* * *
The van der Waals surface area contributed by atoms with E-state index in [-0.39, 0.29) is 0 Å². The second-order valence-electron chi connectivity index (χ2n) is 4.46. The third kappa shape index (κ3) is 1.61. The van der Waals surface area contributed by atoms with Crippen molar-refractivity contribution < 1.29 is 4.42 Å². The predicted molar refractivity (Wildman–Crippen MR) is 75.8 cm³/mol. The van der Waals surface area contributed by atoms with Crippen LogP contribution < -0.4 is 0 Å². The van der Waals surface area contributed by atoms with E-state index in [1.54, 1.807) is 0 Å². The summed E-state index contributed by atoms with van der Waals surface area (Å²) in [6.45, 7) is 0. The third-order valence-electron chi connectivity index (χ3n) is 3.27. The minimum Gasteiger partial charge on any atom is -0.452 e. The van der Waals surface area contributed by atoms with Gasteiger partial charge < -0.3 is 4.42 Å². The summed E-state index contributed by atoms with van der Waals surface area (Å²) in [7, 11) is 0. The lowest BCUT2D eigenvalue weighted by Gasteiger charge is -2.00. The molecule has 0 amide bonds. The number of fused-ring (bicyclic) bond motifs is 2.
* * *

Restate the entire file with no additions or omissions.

The van der Waals surface area contributed by atoms with E-state index in [-0.39, 0.29) is 0 Å². The second-order valence-electron chi connectivity index (χ2n) is 4.46. The third kappa shape index (κ3) is 1.61. The van der Waals surface area contributed by atoms with Crippen molar-refractivity contribution < 1.29 is 4.42 Å². The predicted molar refractivity (Wildman–Crippen MR) is 75.8 cm³/mol. The van der Waals surface area contributed by atoms with Crippen LogP contribution < -0.4 is 0 Å². The van der Waals surface area contributed by atoms with E-state index in [1.54, 1.807) is 0 Å². The summed E-state index contributed by atoms with van der Waals surface area (Å²) in [6.45, 7) is 0. The third-order valence-electron chi connectivity index (χ3n) is 3.27. The minimum Gasteiger partial charge on any atom is -0.452 e. The van der Waals surface area contributed by atoms with Gasteiger partial charge < -0.3 is 4.42 Å². The summed E-state index contributed by atoms with van der Waals surface area (Å²) in [7, 11) is 0. The lowest BCUT2D eigenvalue weighted by Gasteiger charge is -2.00. The molecule has 0 amide bonds. The number of fused-ring (bicyclic) bond motifs is 2.